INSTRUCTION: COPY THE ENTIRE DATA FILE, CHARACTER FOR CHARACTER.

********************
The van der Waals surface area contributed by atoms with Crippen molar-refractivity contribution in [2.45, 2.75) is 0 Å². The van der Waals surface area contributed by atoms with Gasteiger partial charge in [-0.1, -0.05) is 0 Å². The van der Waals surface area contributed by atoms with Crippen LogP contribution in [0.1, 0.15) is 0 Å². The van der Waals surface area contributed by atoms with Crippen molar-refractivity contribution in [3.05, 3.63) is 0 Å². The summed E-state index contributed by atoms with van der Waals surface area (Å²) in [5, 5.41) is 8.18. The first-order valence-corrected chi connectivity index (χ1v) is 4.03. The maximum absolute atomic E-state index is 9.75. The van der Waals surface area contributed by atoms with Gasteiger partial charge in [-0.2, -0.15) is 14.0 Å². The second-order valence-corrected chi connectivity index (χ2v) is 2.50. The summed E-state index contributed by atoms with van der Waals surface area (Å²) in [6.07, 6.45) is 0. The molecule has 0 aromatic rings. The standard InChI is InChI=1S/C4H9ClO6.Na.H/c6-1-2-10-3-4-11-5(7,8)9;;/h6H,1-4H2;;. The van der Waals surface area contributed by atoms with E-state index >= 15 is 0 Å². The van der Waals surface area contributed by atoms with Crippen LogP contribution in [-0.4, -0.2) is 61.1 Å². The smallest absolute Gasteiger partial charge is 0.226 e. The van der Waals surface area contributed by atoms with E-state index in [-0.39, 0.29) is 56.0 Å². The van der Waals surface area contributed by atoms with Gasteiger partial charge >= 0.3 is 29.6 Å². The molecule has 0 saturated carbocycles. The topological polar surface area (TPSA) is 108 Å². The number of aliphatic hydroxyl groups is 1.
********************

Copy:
The van der Waals surface area contributed by atoms with Crippen molar-refractivity contribution in [2.45, 2.75) is 0 Å². The van der Waals surface area contributed by atoms with Gasteiger partial charge in [-0.1, -0.05) is 0 Å². The van der Waals surface area contributed by atoms with Crippen LogP contribution in [0.1, 0.15) is 0 Å². The van der Waals surface area contributed by atoms with Crippen molar-refractivity contribution in [3.05, 3.63) is 0 Å². The summed E-state index contributed by atoms with van der Waals surface area (Å²) in [5, 5.41) is 8.18. The first-order valence-corrected chi connectivity index (χ1v) is 4.03. The maximum absolute atomic E-state index is 9.75. The van der Waals surface area contributed by atoms with Gasteiger partial charge in [-0.2, -0.15) is 14.0 Å². The second-order valence-corrected chi connectivity index (χ2v) is 2.50. The summed E-state index contributed by atoms with van der Waals surface area (Å²) in [6.07, 6.45) is 0. The molecule has 0 aromatic rings. The standard InChI is InChI=1S/C4H9ClO6.Na.H/c6-1-2-10-3-4-11-5(7,8)9;;/h6H,1-4H2;;. The van der Waals surface area contributed by atoms with E-state index >= 15 is 0 Å². The van der Waals surface area contributed by atoms with Crippen LogP contribution in [-0.4, -0.2) is 61.1 Å². The smallest absolute Gasteiger partial charge is 0.226 e. The van der Waals surface area contributed by atoms with E-state index in [-0.39, 0.29) is 56.0 Å². The van der Waals surface area contributed by atoms with Gasteiger partial charge >= 0.3 is 29.6 Å². The molecule has 0 saturated carbocycles. The topological polar surface area (TPSA) is 108 Å². The number of aliphatic hydroxyl groups is 1.